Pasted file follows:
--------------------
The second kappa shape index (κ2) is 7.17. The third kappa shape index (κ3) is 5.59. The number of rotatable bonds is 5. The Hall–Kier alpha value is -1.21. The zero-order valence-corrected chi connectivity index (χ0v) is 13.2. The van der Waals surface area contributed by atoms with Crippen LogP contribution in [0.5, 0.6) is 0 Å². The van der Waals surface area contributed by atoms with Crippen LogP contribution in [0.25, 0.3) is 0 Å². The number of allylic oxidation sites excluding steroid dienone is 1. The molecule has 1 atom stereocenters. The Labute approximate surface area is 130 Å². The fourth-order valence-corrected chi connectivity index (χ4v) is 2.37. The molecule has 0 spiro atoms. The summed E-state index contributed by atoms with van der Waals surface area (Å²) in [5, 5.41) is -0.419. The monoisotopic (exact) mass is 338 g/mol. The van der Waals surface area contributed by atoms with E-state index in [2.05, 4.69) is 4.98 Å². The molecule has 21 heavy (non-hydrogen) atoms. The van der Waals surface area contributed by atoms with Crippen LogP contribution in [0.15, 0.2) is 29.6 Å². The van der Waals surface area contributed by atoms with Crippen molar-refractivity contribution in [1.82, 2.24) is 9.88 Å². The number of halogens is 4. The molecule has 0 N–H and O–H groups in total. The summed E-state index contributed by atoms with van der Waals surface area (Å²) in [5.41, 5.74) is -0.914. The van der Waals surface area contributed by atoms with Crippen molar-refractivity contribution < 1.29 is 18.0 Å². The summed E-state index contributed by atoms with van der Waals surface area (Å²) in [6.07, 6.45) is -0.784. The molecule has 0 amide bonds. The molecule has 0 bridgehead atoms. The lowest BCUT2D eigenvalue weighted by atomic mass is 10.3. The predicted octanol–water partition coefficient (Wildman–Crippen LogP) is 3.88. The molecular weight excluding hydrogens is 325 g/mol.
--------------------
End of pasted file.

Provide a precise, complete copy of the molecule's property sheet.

The second kappa shape index (κ2) is 7.17. The third kappa shape index (κ3) is 5.59. The number of rotatable bonds is 5. The Hall–Kier alpha value is -1.21. The zero-order valence-corrected chi connectivity index (χ0v) is 13.2. The van der Waals surface area contributed by atoms with Crippen LogP contribution in [0.5, 0.6) is 0 Å². The van der Waals surface area contributed by atoms with Crippen LogP contribution in [0.25, 0.3) is 0 Å². The number of allylic oxidation sites excluding steroid dienone is 1. The molecule has 1 atom stereocenters. The Labute approximate surface area is 130 Å². The fourth-order valence-corrected chi connectivity index (χ4v) is 2.37. The molecule has 0 spiro atoms. The summed E-state index contributed by atoms with van der Waals surface area (Å²) in [5, 5.41) is -0.419. The monoisotopic (exact) mass is 338 g/mol. The van der Waals surface area contributed by atoms with E-state index in [2.05, 4.69) is 4.98 Å². The molecule has 21 heavy (non-hydrogen) atoms. The van der Waals surface area contributed by atoms with Crippen LogP contribution in [0.15, 0.2) is 29.6 Å². The van der Waals surface area contributed by atoms with Crippen molar-refractivity contribution in [1.82, 2.24) is 9.88 Å². The number of halogens is 4. The molecule has 0 N–H and O–H groups in total. The summed E-state index contributed by atoms with van der Waals surface area (Å²) in [5.41, 5.74) is -0.914. The van der Waals surface area contributed by atoms with Crippen molar-refractivity contribution < 1.29 is 18.0 Å². The summed E-state index contributed by atoms with van der Waals surface area (Å²) in [6.07, 6.45) is -0.784. The molecule has 0 amide bonds. The molecule has 0 bridgehead atoms. The lowest BCUT2D eigenvalue weighted by atomic mass is 10.3. The predicted octanol–water partition coefficient (Wildman–Crippen LogP) is 3.88. The molecular weight excluding hydrogens is 325 g/mol.